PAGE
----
‘Debatable’ evidence: Widow of Orlando shooter granted $500k bail by California judge
US Magistrate Judge Donna Ryu said on Wednesday that federal prosecutors failed to convince her that Salman would be a flight risk or a danger to public safety. Ryu granted federal prosecutors a 48-hour stay so they can appeal the ruling to the Middle District Court of Florida, and ordered a psychiatric evaluation for Salman before she makes her final decision.
“The Florida court has the right to come to a different decision,” Ryu said, according to KCBS.
Ryu said there is no evidence that Salman is linked to any terror groups or holds extremist views, and that the government’s evidence against Salman was “debatable.”
"All the government assertions are hotly debated,” Ryu said, according to Reuters.
It is unusual for bail to be granted in terrorism cases, said Salman's attorney, Linda Moreno, adding that Ryu’s decision demonstrates the weakness of the case against her client.
"It's extraordinarily rare and a statement of the government's case," Moreno said, according to the Associated Press.
The judge said that the majority of the government's case against Salman relies on alleged statements she made during an 18-hour interrogation by FBI agents immediately after the attack.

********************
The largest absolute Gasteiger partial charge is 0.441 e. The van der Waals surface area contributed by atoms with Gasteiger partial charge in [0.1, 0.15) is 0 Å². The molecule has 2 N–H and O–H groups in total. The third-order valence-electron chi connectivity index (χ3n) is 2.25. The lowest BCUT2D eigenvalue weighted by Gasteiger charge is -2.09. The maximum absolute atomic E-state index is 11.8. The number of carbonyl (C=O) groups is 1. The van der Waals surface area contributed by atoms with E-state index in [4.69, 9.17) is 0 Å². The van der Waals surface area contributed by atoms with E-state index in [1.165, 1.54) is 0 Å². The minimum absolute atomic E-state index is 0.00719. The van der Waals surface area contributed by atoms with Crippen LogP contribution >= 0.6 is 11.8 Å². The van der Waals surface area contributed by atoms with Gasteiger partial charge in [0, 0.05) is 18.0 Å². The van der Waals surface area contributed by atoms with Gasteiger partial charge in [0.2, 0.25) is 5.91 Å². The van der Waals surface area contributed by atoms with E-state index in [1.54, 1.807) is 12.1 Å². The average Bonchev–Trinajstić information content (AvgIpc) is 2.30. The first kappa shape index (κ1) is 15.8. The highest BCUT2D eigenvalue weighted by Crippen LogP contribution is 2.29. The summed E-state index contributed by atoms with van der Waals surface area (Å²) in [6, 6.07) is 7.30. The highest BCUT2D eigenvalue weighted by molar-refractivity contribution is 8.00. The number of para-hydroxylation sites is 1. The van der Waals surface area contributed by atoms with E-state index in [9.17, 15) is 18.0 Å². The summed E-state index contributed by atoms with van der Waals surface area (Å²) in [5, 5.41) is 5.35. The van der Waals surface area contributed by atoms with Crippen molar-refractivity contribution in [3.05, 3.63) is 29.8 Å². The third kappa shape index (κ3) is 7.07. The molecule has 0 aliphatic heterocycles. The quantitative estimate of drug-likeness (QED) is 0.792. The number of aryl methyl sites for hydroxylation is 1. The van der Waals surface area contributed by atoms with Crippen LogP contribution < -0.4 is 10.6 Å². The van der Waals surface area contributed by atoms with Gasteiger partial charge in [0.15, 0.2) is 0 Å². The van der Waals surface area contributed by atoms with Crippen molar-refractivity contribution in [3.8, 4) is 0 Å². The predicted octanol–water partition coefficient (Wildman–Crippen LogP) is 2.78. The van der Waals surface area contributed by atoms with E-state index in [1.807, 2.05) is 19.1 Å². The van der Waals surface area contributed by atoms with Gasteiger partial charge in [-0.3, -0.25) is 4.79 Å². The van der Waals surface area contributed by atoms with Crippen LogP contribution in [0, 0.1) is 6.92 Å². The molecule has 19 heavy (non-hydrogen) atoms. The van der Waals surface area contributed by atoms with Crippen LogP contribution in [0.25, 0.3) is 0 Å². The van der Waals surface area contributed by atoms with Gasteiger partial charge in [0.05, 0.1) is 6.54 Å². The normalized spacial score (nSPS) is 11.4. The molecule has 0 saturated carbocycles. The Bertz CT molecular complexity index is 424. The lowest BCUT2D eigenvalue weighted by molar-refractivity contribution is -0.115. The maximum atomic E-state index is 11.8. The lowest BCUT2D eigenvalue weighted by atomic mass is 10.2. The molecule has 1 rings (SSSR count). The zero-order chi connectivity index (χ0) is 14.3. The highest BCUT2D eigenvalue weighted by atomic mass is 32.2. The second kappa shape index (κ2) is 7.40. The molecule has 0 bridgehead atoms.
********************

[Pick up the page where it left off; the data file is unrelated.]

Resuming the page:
According to the prosecutors, Salman admitted she knew about her husband's plans and did nothing to stop him.
"She knew he was going to conduct the attack," federal prosecutor Roger Handberg told the judge, according to the Associated Press.
Another attorney for Salman, Charles Swift, questioned the statements that she made to the FBI without a lawyer present, and told ABC News that Salman “had no foreknowledge nor could she predict what Omar Mateen intended to do that tragic night.”
On Wednesday, Swift called the judge’s decision “a just, equitable decision that allows her to be reunited with her family,” according to KCBS.
Orlando Police Chief John Mina released a statement saying he was “disappointed” in the judge’s decision, and says that he has “full faith” that Salman will “ultimately be brought to justice.”
After the attack, Salman moved to California to be closer to her family. She was arrested in San Francisco in January. Salman’s bond is secured by her mother and uncle, who put up their houses to guarantee that Salman won’t flee.
The earliest that Salman could be released is Friday, but she would be required to wear a GPS ankle monitor and stay in her uncle’s home except to attend court, meet with her lawyers, and for medical appointments for her and her son.
Salman has pleaded not guilty to charges of aiding and abetting her husband’s attack and obstruction of justice for lying to prosecutors. A date for the trial has not been scheduled yet.